The Front that never was
About 714 million voters of India’s 1.1 billion people — twice the population of the US — did not want a coalition with no critical mass and common programme to steer the country, writes Zia Haq.india Updated: May 17, 2009 03:24 IST
In the end, the Third Front — a hazy coalition of regional parties from day one — was all but a stillborn baby, which the Left midwifed in a botched-up operation.
As the results poured in, it was evident that the mandate was not just against the Left, but also hostile to regional parties, including Third Front movers like the Janata Dal (Secular), which appeared to be winning just three seats, and the Telegu Desam Party, which appeared to be winning six seats. The AIADMK fared equally bad with nine.
About 714 million voters of India’s 1.1 billion people — twice the population of the US — did not want a coalition with no critical mass and common programme to steer the country.
Even as the ballots were being opened for counting on Saturday morning, it was believed that the comrades and their loosely held allies could still play a role.
Two days ago, CPM general secretary Prakash Karat had told HT: “No government formation would be possible without the Third Front.”
The results turned this claim on its head.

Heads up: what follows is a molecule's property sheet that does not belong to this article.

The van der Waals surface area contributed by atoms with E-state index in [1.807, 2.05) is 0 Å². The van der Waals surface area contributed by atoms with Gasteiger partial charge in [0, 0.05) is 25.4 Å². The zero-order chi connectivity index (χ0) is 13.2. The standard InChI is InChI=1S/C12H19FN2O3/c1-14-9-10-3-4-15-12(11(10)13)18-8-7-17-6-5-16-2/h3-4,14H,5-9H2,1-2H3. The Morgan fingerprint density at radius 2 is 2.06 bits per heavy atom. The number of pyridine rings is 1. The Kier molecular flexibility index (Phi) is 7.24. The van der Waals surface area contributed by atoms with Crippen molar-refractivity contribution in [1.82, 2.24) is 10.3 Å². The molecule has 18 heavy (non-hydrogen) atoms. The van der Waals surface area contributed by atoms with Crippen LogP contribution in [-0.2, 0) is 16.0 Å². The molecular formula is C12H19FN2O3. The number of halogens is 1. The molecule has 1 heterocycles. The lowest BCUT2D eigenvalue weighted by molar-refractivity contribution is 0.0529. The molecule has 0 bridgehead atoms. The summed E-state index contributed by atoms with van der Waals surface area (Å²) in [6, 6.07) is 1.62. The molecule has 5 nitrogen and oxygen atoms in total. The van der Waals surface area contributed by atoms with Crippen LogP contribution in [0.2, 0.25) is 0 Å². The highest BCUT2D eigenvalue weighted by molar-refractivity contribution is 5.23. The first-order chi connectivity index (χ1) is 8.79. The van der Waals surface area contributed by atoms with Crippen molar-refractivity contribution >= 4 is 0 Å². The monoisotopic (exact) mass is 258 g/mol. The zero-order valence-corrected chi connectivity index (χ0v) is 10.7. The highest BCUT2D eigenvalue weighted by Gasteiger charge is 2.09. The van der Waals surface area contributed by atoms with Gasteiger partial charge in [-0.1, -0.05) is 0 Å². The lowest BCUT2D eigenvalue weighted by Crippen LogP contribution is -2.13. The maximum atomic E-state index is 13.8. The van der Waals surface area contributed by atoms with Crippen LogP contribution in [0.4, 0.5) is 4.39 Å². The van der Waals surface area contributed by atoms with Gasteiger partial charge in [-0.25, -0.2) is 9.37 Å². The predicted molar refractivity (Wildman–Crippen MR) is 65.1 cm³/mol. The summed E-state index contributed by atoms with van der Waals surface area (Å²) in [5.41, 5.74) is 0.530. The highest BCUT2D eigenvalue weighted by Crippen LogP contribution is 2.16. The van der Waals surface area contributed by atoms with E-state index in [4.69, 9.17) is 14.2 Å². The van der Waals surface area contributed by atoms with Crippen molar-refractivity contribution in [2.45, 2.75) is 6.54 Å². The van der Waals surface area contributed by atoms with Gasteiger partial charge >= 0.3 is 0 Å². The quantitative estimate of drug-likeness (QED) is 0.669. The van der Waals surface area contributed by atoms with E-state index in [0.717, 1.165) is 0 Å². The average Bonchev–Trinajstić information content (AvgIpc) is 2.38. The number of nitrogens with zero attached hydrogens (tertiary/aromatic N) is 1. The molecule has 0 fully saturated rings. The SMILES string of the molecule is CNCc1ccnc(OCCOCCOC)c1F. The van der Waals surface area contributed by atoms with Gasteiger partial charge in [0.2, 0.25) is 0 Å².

In democracy, surprises can be nasty. The CPM conceded defeat, ironically, amid drumbeats by a mob of frenzied Congress supporters that nearly took over the Red citadel of AKG Bhawan.
Karat told reporters: “The elections have resulted in a victory for the Congress and its allies who will be in a position to form the new government. We along with our allies perform the role of the Opposition.” CPI general secretary A.B. Bardhan too said that the Third Front should sit in the Opposition.
“I think the dynamics of the political situation are that too much of centralisation leads to regionalisation, as in the Indira Gandhi era,” political commentator and sociologist Imtiaz Ahmed told HT. “Now, too much of regionalism has resulted in the electorate moving back to single party rule.”
Nobody has been keener on a Third Front government than Karat, who hoped against hope that India’s electorate would share his ideological straightjacket of a non-Congress, non-BJP government.
However, except the Left, none of the so-called Third Front allies was hopeful of what they would be able to achieve.